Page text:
Bjarke Ingels: An Architect For A Moment Or An Era?
In a business that's often poorly paid and anonymous, 39-year-old Bjarke Ingels has become something rare, especially at his age: a "starchitect" in demand.
Now, the Danish architect, who has museums, apartment buildings and parks around the world, is taking his talents to New York City.
'Cracks In The Asphalt'
Models fill his firm's New York City office, including a design for a public pier in Brooklyn that looks like a sea creature.
"This is the Manta Ray, we've called it. But essentially it's the corner of Pier 6 and the Brooklyn Bridge park," he says. "So basically we just took the corner of the park, lifted it up and pulled it out to the edge of the pier so it creates a covered space."
Ingels has unique descriptions for most of his buildings. There's an apartment building going up in Vancouver next to a highway interchange. Its base is triangular, and it twists into a rectangle at the top.
"So it's essentially almost like a weed that starts growing through the cracks in the asphalt and sort of blossoms when it escapes the turmoil of the city around it," he says.
Ingels' work has a few trademarks: sloping lines, and designs that are shaped to their surroundings. But you won't necessarily know a building is his just by looking at it, the way you would, say, a Frank Gehry design.
"You know, some people use only the color white, or only 90 degrees," he explains. "What defines their style is the sum of all their inhibitions. And I think we try to put ourselves in a position where we can be free to choose any weapon of choice in each and every case to match the context, the culture [and] the climate in the best possible way."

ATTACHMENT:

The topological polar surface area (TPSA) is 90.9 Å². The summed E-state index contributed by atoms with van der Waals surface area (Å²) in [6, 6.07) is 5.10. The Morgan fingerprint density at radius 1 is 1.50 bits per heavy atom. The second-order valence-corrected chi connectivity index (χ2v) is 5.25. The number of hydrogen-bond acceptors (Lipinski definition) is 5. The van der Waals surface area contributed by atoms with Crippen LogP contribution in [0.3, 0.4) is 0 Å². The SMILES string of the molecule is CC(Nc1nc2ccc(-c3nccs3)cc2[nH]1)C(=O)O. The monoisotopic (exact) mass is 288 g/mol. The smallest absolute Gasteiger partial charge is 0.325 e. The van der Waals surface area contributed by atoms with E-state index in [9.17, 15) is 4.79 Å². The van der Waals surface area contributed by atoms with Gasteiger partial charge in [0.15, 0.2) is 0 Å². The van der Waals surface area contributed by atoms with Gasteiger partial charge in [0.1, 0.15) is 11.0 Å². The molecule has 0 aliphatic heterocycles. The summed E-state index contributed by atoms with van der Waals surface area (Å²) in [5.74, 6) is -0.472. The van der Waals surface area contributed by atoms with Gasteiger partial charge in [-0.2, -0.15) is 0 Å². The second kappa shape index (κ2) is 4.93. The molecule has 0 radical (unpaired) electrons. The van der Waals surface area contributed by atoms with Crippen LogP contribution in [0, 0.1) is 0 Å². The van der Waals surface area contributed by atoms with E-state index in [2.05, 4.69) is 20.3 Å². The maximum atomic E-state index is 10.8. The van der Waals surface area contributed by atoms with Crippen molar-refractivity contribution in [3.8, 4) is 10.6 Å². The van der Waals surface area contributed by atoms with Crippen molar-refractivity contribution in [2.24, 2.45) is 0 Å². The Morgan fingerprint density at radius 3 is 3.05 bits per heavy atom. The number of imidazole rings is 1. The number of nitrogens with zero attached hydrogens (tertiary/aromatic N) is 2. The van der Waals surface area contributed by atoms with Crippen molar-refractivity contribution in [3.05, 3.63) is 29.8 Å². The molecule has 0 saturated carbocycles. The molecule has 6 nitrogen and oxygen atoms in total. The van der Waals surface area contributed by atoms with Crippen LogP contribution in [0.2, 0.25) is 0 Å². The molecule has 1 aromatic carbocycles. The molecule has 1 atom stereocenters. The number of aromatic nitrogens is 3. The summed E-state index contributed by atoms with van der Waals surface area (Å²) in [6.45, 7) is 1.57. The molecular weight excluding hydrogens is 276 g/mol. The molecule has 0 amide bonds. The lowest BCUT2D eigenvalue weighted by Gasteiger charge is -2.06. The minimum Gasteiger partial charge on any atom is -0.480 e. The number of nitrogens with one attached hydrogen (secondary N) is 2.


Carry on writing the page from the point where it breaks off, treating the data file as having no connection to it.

Ingels is nothing if not confident.
Power Plants, Ski Slopes And Perfect Rings
If trademark design elements don't bind his projects, it may be an idea: that a building should be built to its environment, not dropped from outer space, and that being green can be fun and desirable, an idea he calls "hedonistic sustainability."
If there's one design that embodies all that is Bjarke Ingels, it is this one: Right now, his firm is building a power plant in Copenhagen that converts household trash into energy, uses the excess heat to warm nearby homes, and emits nontoxic fumes. It's also not far from the city center.
"So, we thought, like, what if we could turn this into, not a gray area on the city map but a green area? What could you do here that would make sense?" he says.
Ingles knew it would be a man-made mountain of sorts in a city with few hills. And that gave him an idea. Copenhagen has snow but no ski slopes, so he'd give them one.
"We proposed it as a brainstorm as a joke, but then, you know, it wasn't so silly, and we started like, why would this not be a good idea?" he says.
Soon, Danes will be able to take an elevator to the top of the power plant and ski to the bottom. Right now, Ingels is figuring out how to make the smokestack blow perfect smoke rings, because why not? But actually, each ring will represent a certain amount of carbon dioxide emissions.
Buildings That Don't Look Like Buildings?
If all this seems a little cartoonish, it might be because cartooning was his passion as a kid.